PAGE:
Some reason. I rummaged around under my bathroom sink and came up with two slightly different types of tampons—a regular old Tampax Super and a Tampax Pearl, also Super. These are high absorbancy and feature the two most common types of tampon applicators, cardboard and plastic.
Parties, cheering for our favorite sports team, or simply enjoying a break from work are occasions where we drink, sometimes in excess. To avoid the cons of alcohol, including calories, taste, and hangovers, people go to great lengths to get a buzz — no drinking required. Approximately 20 percent of alcohol is absorbed in our stomach when we drink, while the other 80 percent is absorbed by the small intestine, according to Brown University.
For the first time one recent afternoon, I scour the shelves of my local liquor store considering not which varietal of wine my palate desires, but which brand of vodka my vagina deserves. Surveying the options, I want to believe my lady parts are worthy of a pricy Grey Goose or Belvedere. On the way home, I think about the time-honored tradition of getting wasted.
Soaking tampons in vodka or other liquor is an alleged trend that has been reported in numerous media outlets. However, most of the stories are unlikely to be true and a number of credible sources have debunked the practice entirely. The primary reason suggested for teens and young women inserting vodka soaked tampons into their vagina is to avoid bad breath and the potential to be caught by a breathalyzer test for alcohol. In fact, breathalyzers test the BAC or Blood Alcohol Content of a person, which means that the test is not relative to the breath per se as much as it is the concentration of alcohol in the blood.
Although whispers about young women trying to furtively get their alcohol buzzes on by inserting vodka-soaked tampons into themselves have existed for more than fifteen years our oldest printed reference dates tobut the rumor is likely a fair bit older than thatcases documenting instances of women actually engaging in such a practice are rare to non-existent and well short of proving it to be the widespread phenomenon rumor makes it out to be. Arguing strongly against such rumors is the nature of tampons themselves. Also, as blog editor Danielle Crittenden discovered when she experimented with the procedure, putting vodka into direct contact with vaginal membranes hurts like the dickens, with the pain not retreating after a few moments of discomfort but rather continuing unabated for as long as the liquor is present and indeed well after.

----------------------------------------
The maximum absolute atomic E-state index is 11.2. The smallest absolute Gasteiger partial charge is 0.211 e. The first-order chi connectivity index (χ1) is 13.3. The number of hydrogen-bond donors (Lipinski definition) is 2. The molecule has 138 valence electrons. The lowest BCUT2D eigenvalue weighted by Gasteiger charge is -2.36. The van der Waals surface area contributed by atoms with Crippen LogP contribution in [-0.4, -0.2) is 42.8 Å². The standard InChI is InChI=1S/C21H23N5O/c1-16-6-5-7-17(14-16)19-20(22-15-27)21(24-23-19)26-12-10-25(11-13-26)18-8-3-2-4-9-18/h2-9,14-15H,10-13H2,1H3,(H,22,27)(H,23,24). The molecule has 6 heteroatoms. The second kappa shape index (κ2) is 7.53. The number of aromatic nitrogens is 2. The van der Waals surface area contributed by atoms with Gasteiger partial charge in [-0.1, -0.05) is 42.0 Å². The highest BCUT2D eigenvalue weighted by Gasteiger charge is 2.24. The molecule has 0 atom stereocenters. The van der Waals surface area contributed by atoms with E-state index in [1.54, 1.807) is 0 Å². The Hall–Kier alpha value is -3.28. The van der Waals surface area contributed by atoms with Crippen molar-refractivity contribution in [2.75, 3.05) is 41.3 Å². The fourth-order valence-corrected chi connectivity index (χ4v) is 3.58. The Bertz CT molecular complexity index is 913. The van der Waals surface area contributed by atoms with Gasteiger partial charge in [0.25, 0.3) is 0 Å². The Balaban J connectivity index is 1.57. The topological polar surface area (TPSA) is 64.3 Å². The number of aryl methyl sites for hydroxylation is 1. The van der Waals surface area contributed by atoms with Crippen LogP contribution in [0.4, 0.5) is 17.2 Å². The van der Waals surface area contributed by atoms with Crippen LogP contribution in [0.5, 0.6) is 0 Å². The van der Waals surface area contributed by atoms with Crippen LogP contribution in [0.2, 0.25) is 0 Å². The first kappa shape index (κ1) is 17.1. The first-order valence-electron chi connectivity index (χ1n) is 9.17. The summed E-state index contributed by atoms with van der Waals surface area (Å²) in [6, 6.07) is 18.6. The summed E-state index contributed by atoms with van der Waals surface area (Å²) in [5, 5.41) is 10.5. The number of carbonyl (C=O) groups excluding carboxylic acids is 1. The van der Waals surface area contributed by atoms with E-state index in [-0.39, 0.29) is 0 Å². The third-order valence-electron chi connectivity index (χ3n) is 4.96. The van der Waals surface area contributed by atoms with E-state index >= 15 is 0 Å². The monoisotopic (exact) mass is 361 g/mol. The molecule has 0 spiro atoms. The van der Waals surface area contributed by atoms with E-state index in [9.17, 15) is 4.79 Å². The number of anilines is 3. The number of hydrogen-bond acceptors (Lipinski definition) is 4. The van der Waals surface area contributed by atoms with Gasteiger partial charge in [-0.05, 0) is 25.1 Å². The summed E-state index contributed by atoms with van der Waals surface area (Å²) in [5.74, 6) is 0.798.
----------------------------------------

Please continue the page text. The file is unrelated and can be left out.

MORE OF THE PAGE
An apocalyptic warning issued by a Phoenix, Arizona TV station in urged parents to be on the lookout for a "risky" new trend among teenagers: inserting vodka-soaked tampons into bodily orifices to get drunk. This is everywhere. Nor is the "trend" restricted to the female gender, apparently.
Boys are also taking part in this alarming trend. According to Dr. Marianne Chai, a child adolescent psychiatrist, participants get intoxicated a lot faster because it gets absorbed directly into their blood stream.
Welcome to The V Files, where we uncover the truth behind myths or facts that float around the world of vaginal health and wellness. For our first mystery, we are taking a look at a super interesting trend among the teenage world that started trending almost a decade ago. Thank you.
Equally alarming are the new forms of drinking teens reportedly have devised. That science project Junior's been working so hard on? It may have less to do with physics class and more to do with ways to deliver alcohol to the blood that boost the buzz and prevent getting caught.
Stories about vodka-soaked tampons getting women clandestinely drunk continue to circulate and every now and then I get asked about this possibility. Small amounts of substances can be absorbed, however, if the vagina efficiently soaked up liquid then there would never be that mad dash to bathroom or sacrificed pillow case when someone forgot the sex towel. The lining of the vagina mucosa is very similar to the lining in your mouth, but neither are very permeable.